To address this optimization challenge, we take advantage of the tools of evolutionary algorithms. These algorithms provide an approach to dealing with the combinatorial nature of the watershed simulation-optimization model (Deb 2001). The heuristic global search algorithms intelligently search over the possible solutions. Deb (2001) provides general background information on evolutionary algorithms, and Rabotyagov et al. (2010) and Nicklow et al. (2010) discuss some recent applications of the algorithms to watershed optimization. Specifically, we take advantage of Strength Pareto Evolutionary Algorithm 2 (Zitzler, Laumanns, and Thiele 2002) as described in Rabotyagov et al. (2010) to approximate solutions to a five-objective Pareto optimization problem: maximize food and fuel production, minimize nitrogen and sediment loads in the water, and minimize the cost of each alternative management option.

We describe the results of this Pareto optimization and evaluate points on the frontier using several sets of market prices for food and fuel and nonmarket prices for water quality outputs to determine the highest valued landscape configuration under each set of prices. We further examine the sensitivity of these findings to changes in relative prices and compare the highest valued configurations to those that would be prescribed by limiting production of biofuel crops to marginal land.

Results and Discussion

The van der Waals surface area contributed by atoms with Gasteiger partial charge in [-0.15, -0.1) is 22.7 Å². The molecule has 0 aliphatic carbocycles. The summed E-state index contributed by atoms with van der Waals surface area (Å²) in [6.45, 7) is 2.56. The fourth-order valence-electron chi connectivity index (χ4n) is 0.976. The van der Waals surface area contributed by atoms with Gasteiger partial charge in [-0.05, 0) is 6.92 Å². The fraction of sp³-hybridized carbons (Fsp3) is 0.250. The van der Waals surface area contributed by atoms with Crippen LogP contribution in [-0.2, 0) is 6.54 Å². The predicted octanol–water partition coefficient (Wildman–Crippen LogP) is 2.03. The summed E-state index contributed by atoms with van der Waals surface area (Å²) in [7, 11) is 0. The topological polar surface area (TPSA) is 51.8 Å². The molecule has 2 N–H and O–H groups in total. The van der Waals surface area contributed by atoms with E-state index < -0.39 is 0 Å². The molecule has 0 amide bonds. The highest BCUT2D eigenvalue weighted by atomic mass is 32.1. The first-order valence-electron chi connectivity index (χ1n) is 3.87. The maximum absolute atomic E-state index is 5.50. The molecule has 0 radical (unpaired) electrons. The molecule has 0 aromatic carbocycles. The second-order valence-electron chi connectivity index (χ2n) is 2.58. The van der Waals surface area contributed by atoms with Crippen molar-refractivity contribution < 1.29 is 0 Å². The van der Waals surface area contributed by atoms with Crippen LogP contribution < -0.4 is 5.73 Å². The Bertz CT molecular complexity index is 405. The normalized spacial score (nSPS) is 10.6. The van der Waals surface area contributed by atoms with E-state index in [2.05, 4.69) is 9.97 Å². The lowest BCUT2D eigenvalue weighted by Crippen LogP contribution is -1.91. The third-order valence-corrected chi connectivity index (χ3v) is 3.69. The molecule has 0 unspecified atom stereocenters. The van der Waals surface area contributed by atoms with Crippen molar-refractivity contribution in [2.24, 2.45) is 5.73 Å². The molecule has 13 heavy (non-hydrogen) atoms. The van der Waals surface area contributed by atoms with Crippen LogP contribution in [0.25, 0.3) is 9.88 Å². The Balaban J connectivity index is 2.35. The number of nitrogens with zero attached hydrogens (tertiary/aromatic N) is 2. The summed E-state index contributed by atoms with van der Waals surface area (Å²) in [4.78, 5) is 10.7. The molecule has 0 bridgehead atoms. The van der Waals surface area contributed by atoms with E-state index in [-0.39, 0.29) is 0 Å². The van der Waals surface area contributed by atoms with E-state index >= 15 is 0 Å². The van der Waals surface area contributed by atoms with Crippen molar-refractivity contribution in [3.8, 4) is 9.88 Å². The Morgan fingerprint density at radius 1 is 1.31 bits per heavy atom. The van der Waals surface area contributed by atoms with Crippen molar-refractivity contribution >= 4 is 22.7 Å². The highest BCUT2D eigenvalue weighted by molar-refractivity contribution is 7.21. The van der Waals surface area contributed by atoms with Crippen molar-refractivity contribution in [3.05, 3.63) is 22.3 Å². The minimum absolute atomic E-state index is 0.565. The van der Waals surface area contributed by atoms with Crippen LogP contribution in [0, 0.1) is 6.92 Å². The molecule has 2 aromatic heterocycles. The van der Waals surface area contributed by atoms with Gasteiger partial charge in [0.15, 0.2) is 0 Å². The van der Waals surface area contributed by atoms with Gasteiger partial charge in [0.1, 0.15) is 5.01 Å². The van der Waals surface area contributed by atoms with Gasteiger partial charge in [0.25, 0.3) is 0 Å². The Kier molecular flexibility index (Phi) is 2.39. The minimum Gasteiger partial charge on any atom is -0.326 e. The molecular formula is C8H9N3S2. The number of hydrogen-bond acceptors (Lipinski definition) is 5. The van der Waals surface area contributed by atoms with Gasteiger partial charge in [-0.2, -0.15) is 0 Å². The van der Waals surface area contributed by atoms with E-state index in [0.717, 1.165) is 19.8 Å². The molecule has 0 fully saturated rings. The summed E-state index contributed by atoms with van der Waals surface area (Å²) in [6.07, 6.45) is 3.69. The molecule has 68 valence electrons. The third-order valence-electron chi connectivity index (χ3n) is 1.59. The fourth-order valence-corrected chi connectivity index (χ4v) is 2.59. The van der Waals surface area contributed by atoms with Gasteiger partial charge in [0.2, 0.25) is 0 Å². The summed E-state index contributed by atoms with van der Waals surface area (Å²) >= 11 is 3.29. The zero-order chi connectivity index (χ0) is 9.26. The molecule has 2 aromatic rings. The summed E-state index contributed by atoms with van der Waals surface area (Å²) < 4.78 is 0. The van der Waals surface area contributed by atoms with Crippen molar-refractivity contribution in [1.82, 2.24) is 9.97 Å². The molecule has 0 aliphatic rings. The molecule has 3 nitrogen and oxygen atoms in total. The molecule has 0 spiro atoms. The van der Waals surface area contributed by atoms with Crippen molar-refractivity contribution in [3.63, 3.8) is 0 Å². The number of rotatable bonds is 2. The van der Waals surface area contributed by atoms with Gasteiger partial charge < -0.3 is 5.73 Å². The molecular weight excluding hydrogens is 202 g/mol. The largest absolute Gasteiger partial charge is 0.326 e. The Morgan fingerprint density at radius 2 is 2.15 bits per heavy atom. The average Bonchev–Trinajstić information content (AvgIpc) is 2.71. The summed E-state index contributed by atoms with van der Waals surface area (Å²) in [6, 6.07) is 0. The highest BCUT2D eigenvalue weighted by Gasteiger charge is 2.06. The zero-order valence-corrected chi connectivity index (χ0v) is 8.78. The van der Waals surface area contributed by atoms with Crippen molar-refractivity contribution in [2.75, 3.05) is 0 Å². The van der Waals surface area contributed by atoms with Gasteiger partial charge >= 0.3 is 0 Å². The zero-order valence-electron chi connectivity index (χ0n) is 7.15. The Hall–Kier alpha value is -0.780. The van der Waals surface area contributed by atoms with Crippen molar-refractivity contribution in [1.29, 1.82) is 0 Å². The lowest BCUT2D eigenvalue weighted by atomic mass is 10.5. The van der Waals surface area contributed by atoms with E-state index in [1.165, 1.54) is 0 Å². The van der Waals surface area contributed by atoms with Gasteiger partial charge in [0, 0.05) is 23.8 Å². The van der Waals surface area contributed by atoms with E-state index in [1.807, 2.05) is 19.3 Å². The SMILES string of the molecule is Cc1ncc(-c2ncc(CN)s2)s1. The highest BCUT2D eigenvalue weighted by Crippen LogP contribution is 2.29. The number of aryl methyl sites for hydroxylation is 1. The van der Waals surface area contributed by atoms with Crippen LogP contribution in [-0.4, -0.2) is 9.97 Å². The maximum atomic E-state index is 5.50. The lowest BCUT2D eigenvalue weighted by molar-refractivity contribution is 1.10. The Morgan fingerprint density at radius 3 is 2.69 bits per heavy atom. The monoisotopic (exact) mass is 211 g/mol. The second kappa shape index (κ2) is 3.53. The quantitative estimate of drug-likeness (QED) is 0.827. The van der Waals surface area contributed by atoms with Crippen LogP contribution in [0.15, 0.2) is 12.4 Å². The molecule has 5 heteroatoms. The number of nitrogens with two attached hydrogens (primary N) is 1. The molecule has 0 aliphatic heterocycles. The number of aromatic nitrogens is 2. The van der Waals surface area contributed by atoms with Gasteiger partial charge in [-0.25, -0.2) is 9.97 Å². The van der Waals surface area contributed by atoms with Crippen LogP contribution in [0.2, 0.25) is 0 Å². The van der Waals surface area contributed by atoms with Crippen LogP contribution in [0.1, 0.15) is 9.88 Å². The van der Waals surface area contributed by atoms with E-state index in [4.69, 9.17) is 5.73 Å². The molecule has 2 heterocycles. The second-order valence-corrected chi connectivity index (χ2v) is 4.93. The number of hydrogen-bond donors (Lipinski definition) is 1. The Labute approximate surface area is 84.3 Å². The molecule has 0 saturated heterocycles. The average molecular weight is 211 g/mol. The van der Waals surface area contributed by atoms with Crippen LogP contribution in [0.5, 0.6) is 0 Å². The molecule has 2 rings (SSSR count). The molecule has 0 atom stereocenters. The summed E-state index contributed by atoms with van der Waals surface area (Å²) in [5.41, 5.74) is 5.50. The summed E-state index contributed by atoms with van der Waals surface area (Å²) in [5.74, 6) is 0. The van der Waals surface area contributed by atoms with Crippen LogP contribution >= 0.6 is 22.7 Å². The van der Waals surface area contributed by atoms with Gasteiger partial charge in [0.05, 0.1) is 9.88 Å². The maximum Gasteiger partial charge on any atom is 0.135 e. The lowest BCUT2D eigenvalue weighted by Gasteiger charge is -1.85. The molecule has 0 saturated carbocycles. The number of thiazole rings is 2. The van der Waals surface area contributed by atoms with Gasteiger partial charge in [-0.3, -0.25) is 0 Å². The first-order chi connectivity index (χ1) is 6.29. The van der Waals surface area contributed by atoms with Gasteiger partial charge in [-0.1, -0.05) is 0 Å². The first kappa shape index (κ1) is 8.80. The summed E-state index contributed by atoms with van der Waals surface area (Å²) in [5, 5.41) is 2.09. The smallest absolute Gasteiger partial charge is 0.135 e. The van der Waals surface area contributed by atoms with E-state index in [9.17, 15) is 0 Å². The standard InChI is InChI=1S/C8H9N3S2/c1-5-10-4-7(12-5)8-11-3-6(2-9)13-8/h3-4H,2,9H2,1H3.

Pareto Efficient Choices

We combine the optimization framework and our simulation model to evaluate counterfactual watershed scenarios based on the fourteen land-use choices in terms of estimated costs, food production (corn grain), fuel output, and their effect on water quality (total nitrogen load and sediment) over a six-year period (1995–2001). Thus, we approximate a five-objective Pareto frontier: cost, fuel production, food production, mean nitrogen loads, and mean sediment loads. To approximate the Pareto frontier, we start by simulating watershed scenarios in which each field is assigned the same land use (cases denoted as uniform scenarios). Table 3 summarizes the results of those scenarios.

Table 3. Food, Fuel, and Water-quality Uniform Land-use Scenarios

As expected, the bioenergy crop scenarios (switchgrass and miscanthus) are the most expensive but yield the highest fuel outputs and the largest water quality improvements. Stover removal and cover crops have slightly positive impacts on the total corn yields while no-till management has a small negative impact on total yields. Stover removal has a small but negative impact on water quality (the loads of both nitrogen and sediment increase). No-till management has a small negative impact on the total nitrogen load but also has a large positive impact on the sediment loads. Finally, cover crops have a positive impact on water quality, generating large reductions in both nitrogen and sediment loads.

The optimization algorithm uses the 14 scenarios and an additional set of 46 random scenarios as a first step in constructing the Pareto frontier. In brief, the algorithm starts by Pareto-comparing the outputs of the initial 60 watershed configurations. Configurations that are dominated by others—one or more of the outputs can be produced at higher levels without reducing production of any other output—are removed from consideration. The rest are combined to create new configurations that the algorithm Pareto-compares to the initial set. This process continues until a stopping rule is met. Details regarding how existing configurations are intelligently combined to create new ones for consideration can be found in Zitzler, Laumanns, and Thiele (2002).

In our application, the final frontier contains more than 8,400 unique watershed configurations of fuel, food, cost, and water quality (mean nitrogen and sediment loads) that are not Pareto-dominated by any other configuration. The frontier can also be viewed as a production-possibility frontier between the four outputs and the cost.